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MIDI Scrapyard Challenge Workshop

Jonah Brucker-Cohen & Katherine Moriwaki

The Scrapyard Challenge Workshops are intensive workshops where participants build simple electronic music controllers (both digital and analog inputs) out of found or discarded "junk" (old electronics, furniture, outdated computer equipment, appliances, turntables, monitors, gadgets, etc..). Participants also build simple drawing robots or "DrawBots" with motors, batteries, and drawing markers that can be connected to Serial or MIDI interface. At the end of the day or evening, the workshop participants have a small performance/concert where they play their instruments together as a large ensemble. No electronics skills or any experience with technology is necessary for the workshop.

Jonah Brucker-Cohen is a researcher, artist, and Ph.D. candidate in the Disruptive Design Team of the Networks and Telecommunications Research Group (NTRG), Trinity College Dublin. He worked from 2001-2004 as a researcher in the Human Connectedness Group at Media Lab Europe. He received a Masters from the Interactive Telecommunications Program at NYU and spent two years there as an Interval Research Fellow creating interactive networked projects. His work and thesis focuses on the theme of "Deconstructing Networks" which includes projects that attempt to critically challenge and subvert accepted perceptions of network interaction and experience. He is co-founder of the Dublin Art and Technology Association and a recipient of the ARANEUM Prize sponsored by the Spanish Ministry of Art, Science and Technology and Fundacion ARCO. His writing has appeared in numerous international publications including Wired Magazine,, Print and I.D. magazines. His work has been shown at events and venues such as DEAF (03,04), UBICOMP (02,03,04), CHI (04) Transmediale (02,04), ISEA (02,04), Institute of Contemporary Art (ICA) in London (04), Whitney Museum of American Art's ArtPort (03), ZKM Center for Contemporary Art (04), Ars Electronica (02,04) and others.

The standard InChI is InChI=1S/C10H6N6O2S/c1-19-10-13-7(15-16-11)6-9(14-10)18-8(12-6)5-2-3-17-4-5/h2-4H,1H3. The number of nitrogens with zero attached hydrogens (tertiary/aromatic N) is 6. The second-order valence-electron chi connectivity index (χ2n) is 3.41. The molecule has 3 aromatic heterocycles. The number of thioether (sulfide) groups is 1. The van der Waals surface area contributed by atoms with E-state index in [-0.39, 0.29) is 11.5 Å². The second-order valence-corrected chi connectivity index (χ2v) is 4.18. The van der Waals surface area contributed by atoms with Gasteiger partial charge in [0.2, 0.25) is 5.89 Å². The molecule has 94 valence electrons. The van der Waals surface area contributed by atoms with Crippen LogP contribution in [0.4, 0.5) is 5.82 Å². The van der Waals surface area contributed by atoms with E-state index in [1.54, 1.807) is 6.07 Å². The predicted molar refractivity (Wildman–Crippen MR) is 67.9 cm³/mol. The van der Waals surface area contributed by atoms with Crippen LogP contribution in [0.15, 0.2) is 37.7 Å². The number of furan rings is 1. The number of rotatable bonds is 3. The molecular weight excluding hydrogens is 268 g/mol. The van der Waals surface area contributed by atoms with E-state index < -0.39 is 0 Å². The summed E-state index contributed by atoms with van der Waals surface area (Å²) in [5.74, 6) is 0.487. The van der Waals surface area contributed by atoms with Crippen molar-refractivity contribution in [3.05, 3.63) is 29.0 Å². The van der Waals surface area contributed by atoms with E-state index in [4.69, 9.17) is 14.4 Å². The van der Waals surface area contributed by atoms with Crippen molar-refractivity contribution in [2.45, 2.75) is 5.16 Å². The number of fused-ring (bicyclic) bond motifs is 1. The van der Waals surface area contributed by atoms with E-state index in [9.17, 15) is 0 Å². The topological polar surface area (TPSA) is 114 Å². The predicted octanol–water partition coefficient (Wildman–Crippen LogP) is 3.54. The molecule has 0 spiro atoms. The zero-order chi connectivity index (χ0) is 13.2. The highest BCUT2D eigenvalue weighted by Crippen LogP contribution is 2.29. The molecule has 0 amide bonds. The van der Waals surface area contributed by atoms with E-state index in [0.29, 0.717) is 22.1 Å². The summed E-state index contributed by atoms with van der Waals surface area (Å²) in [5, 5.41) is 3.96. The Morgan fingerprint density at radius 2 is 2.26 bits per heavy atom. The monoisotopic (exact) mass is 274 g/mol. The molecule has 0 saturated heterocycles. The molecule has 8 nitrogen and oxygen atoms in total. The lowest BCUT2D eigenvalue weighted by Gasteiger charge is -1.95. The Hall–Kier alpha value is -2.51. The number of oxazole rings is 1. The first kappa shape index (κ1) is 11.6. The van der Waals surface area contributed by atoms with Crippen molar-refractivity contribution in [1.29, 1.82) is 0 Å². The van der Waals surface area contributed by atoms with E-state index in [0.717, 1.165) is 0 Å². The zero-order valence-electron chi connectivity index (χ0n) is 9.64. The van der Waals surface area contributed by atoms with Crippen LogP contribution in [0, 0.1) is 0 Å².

Katherine Moriwaki is an artist and researcher investigating clothing and accessories as the active conduit through which people create network relationships in public space. She received a Masters from the Interactive Telecommunications Program at NYU and was formerly a Design Fellow at Parsons School of Design. Currently a Ph.D. Candidate in the of the Networks and Telecommunications Research Group at Trinity College Dublin, her work has appeared in IEEE Spectrum Magazine, and numerous festivals and conferences including numer.02 at Centre Georges Pompidou (02), Ubicomp (03,04), Transmediale (04), CHI (04), ISEA (04) and Ars Electronica (04). She is a 2004 recipient of the Araneum prize from the Spanish Ministry for Science and Technology and Fundacion ARCO. Making weird stuff out of electronics and junk is tangential to her research, but she does it anyway.

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